Decon Article - CBRNE Chemical Decontamination Author...

Info icon This preview shows pages 1–2. Sign up to view the full content.

View Full Document Right Arrow Icon
CBRNE - Chemical Decontamination Author: Liudvikas Jagminas, MD, Physician-in-Chief of Emergency Medicine, Associate Professor of Emergency Medicine, Brown Medical School, Memorial Hospital of Rhode Island Contributor Information and Disclosures Updated: Jul 24, 2008 Introduction Emergency departments (EDs) and emergency medical services (EMS) are responsible for managing potential chemical disasters, whether they result from industrial accidents or terrorist activities. In recognition of this responsibility, the Joint Commission on Accreditation of Healthcare Organizations (JCAHO) and the Occupational Safety and Health Administration (OSHA) require EDs to prepare for hazardous material incidents. In treating patients with chemical exposures, decontamination is of primary importance provided the patient does not require immediate life-saving interventions. Any plan must include contingencies for contamination sources within the hospital and for ED evacuation. The determination of a workable hazardous materials plan requires careful thought and often professional input from medical toxicologists, hazardous materials teams, and industrial hygiene and safety officers. Using a patient decontamination plan implemented without specific adaptation to the hospital and without practice can result in undesirable outcomes. Legal requirements apply to hospital-based decontamination. All EDs incorporated in an emergency response plan for hazardous materials incidents must meet OSHA requirements (29 CFR 1910.120[q]) for both staff training and response to hazardous materials, because they likely will be presented with a chemically exposed patient who has not been decontaminated at the scene. Under these regulations, emergency medical personnel who may decontaminate victims exposed to a hazardous substance should be trained at a minimum to the first-responder operational level. For response to an unknown hazard, OSHA regulations require level B protection, which includes a positive-pressure self-contained breathing apparatus and splash-protective chemical- resistant clothing. For more information, see Medscape’s Disaster Preparedness and Aftermath Resource Center . Purpose of Chemical Decontamination Chemical decontamination has 2 primary goals. First, decontamination helps prevent further harm to the patient from the chemical exposure. Methods of patient decontamination include chemical dilution and chemical inactivation. Second, decontamination helps protect health care providers and maintains the viability of the ED as a treatment center. Mismanagement may result in illness in health care providers and contamination of the ED; severe ED contamination may necessitate departmental closure, which is potentially catastrophic in a mass casualty incident.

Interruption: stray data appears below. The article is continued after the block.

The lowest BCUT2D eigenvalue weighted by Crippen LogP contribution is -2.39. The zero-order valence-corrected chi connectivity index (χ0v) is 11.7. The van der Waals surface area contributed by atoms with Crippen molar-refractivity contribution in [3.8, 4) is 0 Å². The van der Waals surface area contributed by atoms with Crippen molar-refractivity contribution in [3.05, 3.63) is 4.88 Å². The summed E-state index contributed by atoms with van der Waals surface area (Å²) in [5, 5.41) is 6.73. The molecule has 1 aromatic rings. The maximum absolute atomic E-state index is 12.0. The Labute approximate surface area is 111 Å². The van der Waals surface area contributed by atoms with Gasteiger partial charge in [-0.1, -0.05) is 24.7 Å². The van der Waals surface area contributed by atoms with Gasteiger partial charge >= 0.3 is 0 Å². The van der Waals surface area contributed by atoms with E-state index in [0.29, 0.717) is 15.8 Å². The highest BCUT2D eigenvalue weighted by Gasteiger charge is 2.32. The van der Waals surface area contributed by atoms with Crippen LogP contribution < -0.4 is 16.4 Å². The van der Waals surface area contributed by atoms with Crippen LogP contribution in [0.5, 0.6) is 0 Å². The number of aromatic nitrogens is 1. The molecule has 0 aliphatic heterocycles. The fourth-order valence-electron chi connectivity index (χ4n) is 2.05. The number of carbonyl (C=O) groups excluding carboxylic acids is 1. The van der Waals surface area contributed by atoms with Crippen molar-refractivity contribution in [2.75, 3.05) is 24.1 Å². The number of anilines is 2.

Image of page 1

Info iconThis preview has intentionally blurred sections. Sign up to view the full version.

View Full Document Right Arrow Icon
Image of page 2
This is the end of the preview. Sign up to access the rest of the document.

{[ snackBarMessage ]}

What students are saying

  • Left Quote Icon

    As a current student on this bumpy collegiate pathway, I stumbled upon Course Hero, where I can find study resources for nearly all my courses, get online help from tutors 24/7, and even share my old projects, papers, and lecture notes with other students.

    Student Picture

    Kiran Temple University Fox School of Business ‘17, Course Hero Intern

  • Left Quote Icon

    I cannot even describe how much Course Hero helped me this summer. It’s truly become something I can always rely on and help me. In the end, I was not only able to survive summer classes, but I was able to thrive thanks to Course Hero.

    Student Picture

    Dana University of Pennsylvania ‘17, Course Hero Intern

  • Left Quote Icon

    The ability to access any university’s resources through Course Hero proved invaluable in my case. I was behind on Tulane coursework and actually used UCLA’s materials to help me move forward and get everything together on time.

    Student Picture

    Jill Tulane University ‘16, Course Hero Intern